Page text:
Recording of April 1993: A Meeting by the River

RY COODER/VISHWA BHATT: A Meeting by the River
Water Lily Acoustics WLA-CS-29-CD (CD only; LP available eventually). Kavichandran Alexander, prod., eng. AAD. TT: 39:48

I probably shouldn't be writing this review. I feel pretty passionately that a music reviewer should have a musical genre down if he's going to tackle one of its records, so how can I possibly cover this one if the sum total of my experience with traditional Indian music is the Ravi Shankar side of The Concert for Bangla Desh?!

The answer is, because A Meeting by the River isn't traditional Indian music. I'm not sure exactly what it is at all, except that it's magic music of a rare and graceful curve that completely captivated me the first time I heard it; I've listened to it dozens of times since, at all hours of the day in all permutations of attentiveness, and I don't feel as if I've even scratched its timeless and elliptical surface.

Here's the lowdown: Grateful Dead luthier and Alembic Guitars founder Rick Turner turned his pal Ry Cooder on to a Water Lily Acoustics record of Vishwa Mohan Bhatt, an Indian slide guitarist. Ry freaked, the gears turned, and soon he and Vishwa were sitting barefoot with their slide guitars on a giant Persian rug inside Christ the King Chapel in Santa Barbara, CA, while our hero Kavi Alexander threw up his tubed Blumlein pair and fed them spicy homemade curries and fresh Indian tea to grow the vibe.

The vibe. If one word sums up A Meeting by the River, it's vibe. Records used to be filled with vibe of some kind or another, sounds that suggested feelings and emotions and whole universes of modal patterns that made listening to the record feel like stepping into a whole 'nother zone. But I've become so accustomed to the modern musical aesthetic of 2-D shallow disposable nothingness that when a record like this one—which positively drips with vibe—crosses my path, I'm genuinely taken aback.

Like I said, this isn't traditional Indian music. Without so much as a half-hour between their first introduction and the start of the session, Cooder's Tex-Mex border slide and Bhatt's shimmering Indian quaver meet on that laughing white sliver of moon that smiles peacefully at the segregation of musical categorization and gently blows it off into the cosmos where it can do the least harm. As the session progresses, Ry's guitar lines start bending their heads toward India while Vishwa's get bluesier; the two seemingly disparate guitars eventually embrace one another and intertwine until you can't tell where one leaves off and the other begins. Backed by the rhythm section of Sukhvinder Singh Namdhari on tabla and Cooder's 14-year-old son Joachim on the bongo-like dumbek, the two master slide guitarists converse in ancient broken melodies and weave a spell that begs for Sag Paneer, darkness, and infinite repeat.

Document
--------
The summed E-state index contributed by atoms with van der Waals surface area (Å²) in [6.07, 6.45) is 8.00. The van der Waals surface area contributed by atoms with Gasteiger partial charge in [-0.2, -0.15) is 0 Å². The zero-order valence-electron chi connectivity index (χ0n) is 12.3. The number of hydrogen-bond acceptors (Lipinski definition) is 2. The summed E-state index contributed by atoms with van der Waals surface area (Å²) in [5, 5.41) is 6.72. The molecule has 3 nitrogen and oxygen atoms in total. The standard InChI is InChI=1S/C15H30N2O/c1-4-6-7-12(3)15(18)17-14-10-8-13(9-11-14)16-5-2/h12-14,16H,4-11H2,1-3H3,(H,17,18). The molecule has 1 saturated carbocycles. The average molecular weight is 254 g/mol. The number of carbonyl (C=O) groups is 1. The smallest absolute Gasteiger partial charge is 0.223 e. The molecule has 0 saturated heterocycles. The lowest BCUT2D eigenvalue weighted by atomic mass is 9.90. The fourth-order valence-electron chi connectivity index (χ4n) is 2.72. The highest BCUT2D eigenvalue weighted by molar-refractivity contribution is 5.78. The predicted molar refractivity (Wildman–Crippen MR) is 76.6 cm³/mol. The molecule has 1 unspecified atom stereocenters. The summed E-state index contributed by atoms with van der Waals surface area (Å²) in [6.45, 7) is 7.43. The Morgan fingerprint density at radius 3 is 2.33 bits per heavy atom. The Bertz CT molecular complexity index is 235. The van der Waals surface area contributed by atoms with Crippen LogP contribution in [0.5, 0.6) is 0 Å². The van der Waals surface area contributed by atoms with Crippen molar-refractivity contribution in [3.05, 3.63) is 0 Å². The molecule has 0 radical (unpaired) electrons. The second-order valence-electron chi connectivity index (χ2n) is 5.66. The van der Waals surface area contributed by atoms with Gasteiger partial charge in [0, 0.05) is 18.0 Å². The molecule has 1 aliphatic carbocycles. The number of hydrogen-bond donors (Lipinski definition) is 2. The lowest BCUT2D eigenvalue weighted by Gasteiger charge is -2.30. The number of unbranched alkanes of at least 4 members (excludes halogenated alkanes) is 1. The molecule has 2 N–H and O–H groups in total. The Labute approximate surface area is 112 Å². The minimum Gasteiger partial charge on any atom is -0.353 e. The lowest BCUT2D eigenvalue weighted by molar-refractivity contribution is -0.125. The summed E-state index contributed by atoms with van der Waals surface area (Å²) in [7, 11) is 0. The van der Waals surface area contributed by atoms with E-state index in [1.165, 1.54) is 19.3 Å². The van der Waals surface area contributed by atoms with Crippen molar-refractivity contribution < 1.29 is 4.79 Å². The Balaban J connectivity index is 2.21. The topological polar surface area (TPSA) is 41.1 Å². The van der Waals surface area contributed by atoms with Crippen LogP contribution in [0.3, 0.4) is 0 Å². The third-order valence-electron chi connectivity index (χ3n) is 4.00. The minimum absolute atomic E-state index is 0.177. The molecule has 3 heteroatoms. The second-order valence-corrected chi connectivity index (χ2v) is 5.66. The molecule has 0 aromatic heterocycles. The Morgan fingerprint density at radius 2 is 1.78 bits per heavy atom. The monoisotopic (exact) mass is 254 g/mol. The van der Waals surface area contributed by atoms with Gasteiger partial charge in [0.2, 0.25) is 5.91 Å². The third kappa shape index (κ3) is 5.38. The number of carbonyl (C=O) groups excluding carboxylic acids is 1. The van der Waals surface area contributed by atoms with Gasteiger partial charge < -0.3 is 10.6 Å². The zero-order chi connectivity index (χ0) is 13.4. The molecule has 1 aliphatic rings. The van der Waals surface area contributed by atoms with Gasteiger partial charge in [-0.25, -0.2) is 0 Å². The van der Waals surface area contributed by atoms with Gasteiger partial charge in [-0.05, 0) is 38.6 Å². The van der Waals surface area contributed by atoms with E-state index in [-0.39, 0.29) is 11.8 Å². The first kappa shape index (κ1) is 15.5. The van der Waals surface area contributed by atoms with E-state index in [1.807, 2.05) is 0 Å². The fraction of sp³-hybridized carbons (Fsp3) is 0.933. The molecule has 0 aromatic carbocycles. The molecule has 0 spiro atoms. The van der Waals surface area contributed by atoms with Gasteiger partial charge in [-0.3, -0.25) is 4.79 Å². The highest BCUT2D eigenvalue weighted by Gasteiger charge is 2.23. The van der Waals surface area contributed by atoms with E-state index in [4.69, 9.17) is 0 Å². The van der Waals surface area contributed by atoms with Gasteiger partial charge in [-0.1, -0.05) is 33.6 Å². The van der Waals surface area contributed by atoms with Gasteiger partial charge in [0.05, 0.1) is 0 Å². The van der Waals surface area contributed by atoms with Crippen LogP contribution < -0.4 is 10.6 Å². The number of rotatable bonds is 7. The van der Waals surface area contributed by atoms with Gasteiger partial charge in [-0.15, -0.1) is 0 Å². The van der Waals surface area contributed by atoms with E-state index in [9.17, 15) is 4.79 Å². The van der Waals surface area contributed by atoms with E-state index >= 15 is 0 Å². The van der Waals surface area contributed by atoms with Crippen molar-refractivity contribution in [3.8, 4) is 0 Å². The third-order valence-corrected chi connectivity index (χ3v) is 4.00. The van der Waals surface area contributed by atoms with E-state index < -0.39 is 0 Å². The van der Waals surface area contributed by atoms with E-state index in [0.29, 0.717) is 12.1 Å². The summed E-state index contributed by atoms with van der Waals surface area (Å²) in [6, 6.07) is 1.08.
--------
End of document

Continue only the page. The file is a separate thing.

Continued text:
Why does this A Meeting by the River juice my lizard so mightily? What sets this disc above virtually all similar recordings is that the entire session was totally improvised; the sounds on this record are two musicians meeting, delivering graceful introductions, complimenting and complementing each other while laying out vast landscapes of sound without a trace of inhibition or awkwardness. A Meeting by the River is the essence of that most powerful of music's ingredients—communication—and while the music itself is often tranquil, the message will carry you away, heart pounding and monkeybone throbbing.

For a recording to make Stereophile's "Recording of the Month," it's got to deliver the sonic goods as well as the musical mojo. I'm here to tell you that A Meeting by the River is just flat-out astounding, one of the most uncannily real recordings I've ever heard. I haven't heard the LP yet, but the CD is a mind-blower: mastered directly from a CD-R transfer of the analog master, this is the best-sounding acoustic guitar recording I've ever heard. From the most subtle string-scrape die-offs to the unleashed dynamics throughout "Ganges Delta Blues," the sound just breathes life into the room and makes the best-sounding discs in my rack sound grainy and flat by comparison.

A Meeting by the River is the first genuine Audiophile-Approved recording whose spirit matches its sonics; it takes me on a trip every time I listen to it, and recommendations just don't come any higher than that from me. Think about it: Ry Cooder! Improvising slide guitar with an Indian master! On a 3-D Blumlein-miked triode-tubed analog recording!

GO KAVI GO!—Corey Greenberg

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